Investors expect good returns. The more cash you get back for the amount you invested, the better your investment is. Same is true for the company you invest in. So, how do we find out whether a business is capable of generating superior returns?
The metric that matters: Return on invested capital
Growing bottom lines do not always guarantee good returns. More than earnings growth itself, it pays to find out how much has been invested into the business in order to generate that growth. This is where return on invested capital comes into play.
ROIC looks at earnings power relative to how much capital is tied up in a business. While a company's earnings may register growth, the return on invested capital might be declining. In other words, for every dollar of income generated, the company has to plough in more and more cash into the business over time. This is a warning sign. Unfortunately, investors fall into the trap of putting cash into companies that venture into less profitable projects. The result: It requires more cash for the company to generate the same returns.
Oil and gas companies have been through some tough times in the last five years. Volatility in energy prices has played a role in causing fluctuating bottom lines. But, the fact is these companies have sunk a lot of cash into investments by raising debt and by raising equity. Therefore, it makes more economic sense to find out whether these investments are generating returns that investors expect. Today, we will see how Whiting Petroleum
This is how invested capital, operating income and ROIC stack up for the past six years:
Source: Capital IQ, a Standard & Poor's company. ROIC is author's calculation. All data presented here is for a 12-month period, ending June 30 of the corresponding year.
Invested capital has shown a steady growth in the last five years while returns have been fluctuating. However, the last 24 months have shown a steady growth in returns. Whiting's strategy to grow through acquisitions and organic growth in existing acreage seems to be paying off.
In terms of competition, this is how Whiting stacks up:
Return on Invested Capital (TTM)
Return on Equity (TTM)
Plains Exploration & Production
Source: Capital IQ, a Standard & Poor's company; ROIC is author's calculation; TTM = trailing 12 months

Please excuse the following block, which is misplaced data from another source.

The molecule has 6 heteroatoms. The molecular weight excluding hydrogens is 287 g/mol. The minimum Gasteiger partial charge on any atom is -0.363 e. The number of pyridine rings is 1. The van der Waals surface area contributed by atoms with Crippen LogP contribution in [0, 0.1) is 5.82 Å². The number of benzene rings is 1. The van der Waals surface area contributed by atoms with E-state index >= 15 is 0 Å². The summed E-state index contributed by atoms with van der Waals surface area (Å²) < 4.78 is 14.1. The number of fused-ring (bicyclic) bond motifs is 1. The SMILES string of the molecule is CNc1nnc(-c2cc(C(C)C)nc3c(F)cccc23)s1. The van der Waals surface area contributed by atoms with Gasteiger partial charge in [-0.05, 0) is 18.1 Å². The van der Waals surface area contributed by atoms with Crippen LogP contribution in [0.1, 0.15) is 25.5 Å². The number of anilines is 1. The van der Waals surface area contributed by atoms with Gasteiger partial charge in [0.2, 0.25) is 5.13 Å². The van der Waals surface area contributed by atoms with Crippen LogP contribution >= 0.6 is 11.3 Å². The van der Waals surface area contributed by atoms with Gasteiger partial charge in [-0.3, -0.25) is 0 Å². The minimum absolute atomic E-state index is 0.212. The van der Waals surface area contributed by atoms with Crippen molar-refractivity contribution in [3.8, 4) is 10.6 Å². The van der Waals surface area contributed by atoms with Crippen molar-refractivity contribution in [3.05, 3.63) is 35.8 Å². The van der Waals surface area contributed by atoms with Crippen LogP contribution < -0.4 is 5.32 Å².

Compared to its peers, Whiting's returns don't look too bad.
What's the return compared to the cost?
Unfortunately, ROIC alone can't tell you how well a company is operating. Invested capital comes at a cost. Investors should check whether returns on invested capital exceed that cost. The weighted average cost of capital tells us exactly that since both debt and equity are used for financing operations. Debt-to-equity currently stands at 38.5%.
Whiting's after-tax interest expense or cost of debt stands at $36 million for the trailing twelve-month period, which is more than 3% of its total debt. Expecting a 12% return from equity (beating the S&P 500's average 10% average historical return) is a fair expectation for this company given the risks involved in the shale plays and the natural gas market.
Using this data, WACC adds up to 8.7% which is higher than the ROIC of 7.9%. This is a potential red flag. Whiting hasn't been able to build on shareholder value. The company has been investing in projects whose current returns are below the rate investors expect.
Foolish bottom line
Exploration and production companies have sunk a lot of cash into investments during the past few years on which they are yet to fully realize gains. Whiting's development of its Williston Basin properties is yet to bear fruit. The low-risk, high yielding Bakken shale play could yet fetch returns that will match up with the cost involved. Still, investors can avoid possible pitfalls by finding out whether the company is capable of growing economically.
- Add Whiting to My Watchlist.
Fool contributor Isac Simon does not own shares of any of the companies mentioned in this article. Try any of our Foolish newsletter services free for 30 days. We Fools may not all hold the same opinions, but we all believe that considering a diverse range of insights makes us better investors. The Motley Fool has a disclosure policy.